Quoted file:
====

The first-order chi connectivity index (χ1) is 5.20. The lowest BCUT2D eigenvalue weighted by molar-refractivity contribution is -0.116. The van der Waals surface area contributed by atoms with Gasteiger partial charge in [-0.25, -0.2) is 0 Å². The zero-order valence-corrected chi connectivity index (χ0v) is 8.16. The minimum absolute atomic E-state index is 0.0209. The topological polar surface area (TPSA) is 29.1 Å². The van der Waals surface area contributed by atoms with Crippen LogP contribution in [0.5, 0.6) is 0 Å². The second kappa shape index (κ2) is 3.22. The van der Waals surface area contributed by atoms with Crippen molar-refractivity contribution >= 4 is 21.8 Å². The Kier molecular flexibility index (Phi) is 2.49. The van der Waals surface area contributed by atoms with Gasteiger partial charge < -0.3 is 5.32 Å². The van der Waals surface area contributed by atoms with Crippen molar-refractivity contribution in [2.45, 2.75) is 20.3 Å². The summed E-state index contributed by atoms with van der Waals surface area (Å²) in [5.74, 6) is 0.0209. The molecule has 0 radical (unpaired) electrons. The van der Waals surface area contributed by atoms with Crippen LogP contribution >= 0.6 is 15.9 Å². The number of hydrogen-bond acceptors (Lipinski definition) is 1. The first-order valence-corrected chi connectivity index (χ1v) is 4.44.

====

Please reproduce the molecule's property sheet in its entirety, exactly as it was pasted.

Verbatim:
The first-order chi connectivity index (χ1) is 5.20. The lowest BCUT2D eigenvalue weighted by molar-refractivity contribution is -0.116. The van der Waals surface area contributed by atoms with Gasteiger partial charge in [-0.25, -0.2) is 0 Å². The zero-order valence-corrected chi connectivity index (χ0v) is 8.16. The minimum absolute atomic E-state index is 0.0209. The topological polar surface area (TPSA) is 29.1 Å². The van der Waals surface area contributed by atoms with Crippen LogP contribution in [0.5, 0.6) is 0 Å². The second kappa shape index (κ2) is 3.22. The van der Waals surface area contributed by atoms with Crippen molar-refractivity contribution >= 4 is 21.8 Å². The Kier molecular flexibility index (Phi) is 2.49. The van der Waals surface area contributed by atoms with Gasteiger partial charge < -0.3 is 5.32 Å². The van der Waals surface area contributed by atoms with Crippen molar-refractivity contribution in [2.45, 2.75) is 20.3 Å². The summed E-state index contributed by atoms with van der Waals surface area (Å²) in [5.74, 6) is 0.0209. The molecule has 0 radical (unpaired) electrons. The van der Waals surface area contributed by atoms with Crippen LogP contribution >= 0.6 is 15.9 Å². The number of hydrogen-bond acceptors (Lipinski definition) is 1. The first-order valence-corrected chi connectivity index (χ1v) is 4.44.